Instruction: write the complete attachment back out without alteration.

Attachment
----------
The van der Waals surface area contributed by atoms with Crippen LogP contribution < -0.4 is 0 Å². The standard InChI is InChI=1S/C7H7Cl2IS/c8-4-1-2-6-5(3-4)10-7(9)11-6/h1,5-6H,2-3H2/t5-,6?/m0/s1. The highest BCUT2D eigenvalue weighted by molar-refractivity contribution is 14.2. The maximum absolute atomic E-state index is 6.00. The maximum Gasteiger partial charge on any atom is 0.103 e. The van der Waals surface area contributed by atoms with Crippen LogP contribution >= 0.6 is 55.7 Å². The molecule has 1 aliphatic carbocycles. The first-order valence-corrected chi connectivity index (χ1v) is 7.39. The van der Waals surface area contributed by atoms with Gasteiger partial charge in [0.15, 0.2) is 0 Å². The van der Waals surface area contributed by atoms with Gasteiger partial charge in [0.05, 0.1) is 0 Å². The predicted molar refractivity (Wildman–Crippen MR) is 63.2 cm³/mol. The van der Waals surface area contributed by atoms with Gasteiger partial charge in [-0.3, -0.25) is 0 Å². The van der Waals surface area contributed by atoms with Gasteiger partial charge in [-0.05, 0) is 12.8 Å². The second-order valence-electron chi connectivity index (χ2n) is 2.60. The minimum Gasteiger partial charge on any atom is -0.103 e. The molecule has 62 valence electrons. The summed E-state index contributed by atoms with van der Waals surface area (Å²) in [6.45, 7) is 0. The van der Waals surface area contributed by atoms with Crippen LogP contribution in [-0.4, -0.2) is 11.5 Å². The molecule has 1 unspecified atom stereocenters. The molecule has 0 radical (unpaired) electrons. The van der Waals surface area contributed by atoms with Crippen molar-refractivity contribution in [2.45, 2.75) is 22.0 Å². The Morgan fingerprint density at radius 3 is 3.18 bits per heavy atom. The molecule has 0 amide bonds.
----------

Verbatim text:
The van der Waals surface area contributed by atoms with Crippen LogP contribution < -0.4 is 0 Å². The standard InChI is InChI=1S/C7H7Cl2IS/c8-4-1-2-6-5(3-4)10-7(9)11-6/h1,5-6H,2-3H2/t5-,6?/m0/s1. The highest BCUT2D eigenvalue weighted by molar-refractivity contribution is 14.2. The maximum absolute atomic E-state index is 6.00. The maximum Gasteiger partial charge on any atom is 0.103 e. The van der Waals surface area contributed by atoms with Crippen LogP contribution >= 0.6 is 55.7 Å². The molecule has 1 aliphatic carbocycles. The first-order valence-corrected chi connectivity index (χ1v) is 7.39. The van der Waals surface area contributed by atoms with Gasteiger partial charge in [0.15, 0.2) is 0 Å². The van der Waals surface area contributed by atoms with Gasteiger partial charge in [0.05, 0.1) is 0 Å². The predicted molar refractivity (Wildman–Crippen MR) is 63.2 cm³/mol. The van der Waals surface area contributed by atoms with Gasteiger partial charge in [-0.3, -0.25) is 0 Å². The van der Waals surface area contributed by atoms with Gasteiger partial charge in [-0.05, 0) is 12.8 Å². The second-order valence-electron chi connectivity index (χ2n) is 2.60. The minimum Gasteiger partial charge on any atom is -0.103 e. The molecule has 62 valence electrons. The summed E-state index contributed by atoms with van der Waals surface area (Å²) in [6.45, 7) is 0. The van der Waals surface area contributed by atoms with Crippen LogP contribution in [-0.4, -0.2) is 11.5 Å². The molecule has 1 unspecified atom stereocenters. The molecule has 0 radical (unpaired) electrons. The van der Waals surface area contributed by atoms with Crippen molar-refractivity contribution in [2.45, 2.75) is 22.0 Å². The Morgan fingerprint density at radius 3 is 3.18 bits per heavy atom. The molecule has 0 amide bonds.